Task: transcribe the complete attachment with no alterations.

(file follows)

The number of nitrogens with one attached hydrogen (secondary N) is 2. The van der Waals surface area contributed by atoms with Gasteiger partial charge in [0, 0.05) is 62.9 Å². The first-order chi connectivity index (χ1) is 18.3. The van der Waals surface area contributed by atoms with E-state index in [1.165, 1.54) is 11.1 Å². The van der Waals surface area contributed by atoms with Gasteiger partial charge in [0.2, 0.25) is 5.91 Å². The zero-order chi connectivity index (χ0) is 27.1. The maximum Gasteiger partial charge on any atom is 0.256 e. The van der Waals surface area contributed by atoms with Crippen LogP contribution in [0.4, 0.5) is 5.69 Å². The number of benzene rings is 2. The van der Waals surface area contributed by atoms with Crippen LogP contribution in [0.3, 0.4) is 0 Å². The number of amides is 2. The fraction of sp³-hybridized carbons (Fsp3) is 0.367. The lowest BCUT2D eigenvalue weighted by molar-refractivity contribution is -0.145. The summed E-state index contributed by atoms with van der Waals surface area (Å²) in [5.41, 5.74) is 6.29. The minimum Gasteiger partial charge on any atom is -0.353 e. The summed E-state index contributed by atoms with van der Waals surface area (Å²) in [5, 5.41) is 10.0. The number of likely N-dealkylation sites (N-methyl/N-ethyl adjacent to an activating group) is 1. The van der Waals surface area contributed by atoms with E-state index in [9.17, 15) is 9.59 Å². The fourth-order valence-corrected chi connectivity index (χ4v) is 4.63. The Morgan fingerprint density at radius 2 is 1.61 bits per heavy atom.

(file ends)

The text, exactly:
The number of nitrogens with one attached hydrogen (secondary N) is 2. The van der Waals surface area contributed by atoms with Gasteiger partial charge in [0, 0.05) is 62.9 Å². The first-order chi connectivity index (χ1) is 18.3. The van der Waals surface area contributed by atoms with E-state index in [1.165, 1.54) is 11.1 Å². The van der Waals surface area contributed by atoms with Gasteiger partial charge in [0.2, 0.25) is 5.91 Å². The zero-order chi connectivity index (χ0) is 27.1. The maximum Gasteiger partial charge on any atom is 0.256 e. The van der Waals surface area contributed by atoms with Crippen LogP contribution in [0.4, 0.5) is 5.69 Å². The number of benzene rings is 2. The van der Waals surface area contributed by atoms with Crippen LogP contribution in [0.3, 0.4) is 0 Å². The number of amides is 2. The fraction of sp³-hybridized carbons (Fsp3) is 0.367. The lowest BCUT2D eigenvalue weighted by molar-refractivity contribution is -0.145. The summed E-state index contributed by atoms with van der Waals surface area (Å²) in [5.41, 5.74) is 6.29. The minimum Gasteiger partial charge on any atom is -0.353 e. The summed E-state index contributed by atoms with van der Waals surface area (Å²) in [5, 5.41) is 10.0. The number of likely N-dealkylation sites (N-methyl/N-ethyl adjacent to an activating group) is 1. The van der Waals surface area contributed by atoms with E-state index in [9.17, 15) is 9.59 Å². The fourth-order valence-corrected chi connectivity index (χ4v) is 4.63. The Morgan fingerprint density at radius 2 is 1.61 bits per heavy atom.